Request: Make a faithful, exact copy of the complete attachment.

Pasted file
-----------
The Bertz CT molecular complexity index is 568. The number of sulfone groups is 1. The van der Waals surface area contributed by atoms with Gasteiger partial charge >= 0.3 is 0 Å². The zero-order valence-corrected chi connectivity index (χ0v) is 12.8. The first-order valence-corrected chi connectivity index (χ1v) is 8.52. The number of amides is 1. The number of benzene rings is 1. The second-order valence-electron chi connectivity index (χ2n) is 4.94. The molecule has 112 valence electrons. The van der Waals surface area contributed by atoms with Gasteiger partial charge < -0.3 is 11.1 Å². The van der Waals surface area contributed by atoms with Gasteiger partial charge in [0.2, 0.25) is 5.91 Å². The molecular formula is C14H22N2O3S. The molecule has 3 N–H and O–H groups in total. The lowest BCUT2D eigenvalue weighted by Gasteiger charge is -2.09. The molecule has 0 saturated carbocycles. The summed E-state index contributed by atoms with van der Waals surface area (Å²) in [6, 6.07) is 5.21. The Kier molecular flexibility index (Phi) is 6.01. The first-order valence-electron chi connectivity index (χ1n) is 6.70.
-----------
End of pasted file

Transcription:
The Bertz CT molecular complexity index is 568. The number of sulfone groups is 1. The van der Waals surface area contributed by atoms with Gasteiger partial charge >= 0.3 is 0 Å². The zero-order valence-corrected chi connectivity index (χ0v) is 12.8. The first-order valence-corrected chi connectivity index (χ1v) is 8.52. The number of amides is 1. The number of benzene rings is 1. The second-order valence-electron chi connectivity index (χ2n) is 4.94. The molecule has 112 valence electrons. The van der Waals surface area contributed by atoms with Gasteiger partial charge < -0.3 is 11.1 Å². The van der Waals surface area contributed by atoms with Gasteiger partial charge in [0.2, 0.25) is 5.91 Å². The molecular formula is C14H22N2O3S. The molecule has 3 N–H and O–H groups in total. The lowest BCUT2D eigenvalue weighted by Gasteiger charge is -2.09. The molecule has 0 saturated carbocycles. The summed E-state index contributed by atoms with van der Waals surface area (Å²) in [6, 6.07) is 5.21. The Kier molecular flexibility index (Phi) is 6.01. The first-order valence-electron chi connectivity index (χ1n) is 6.70.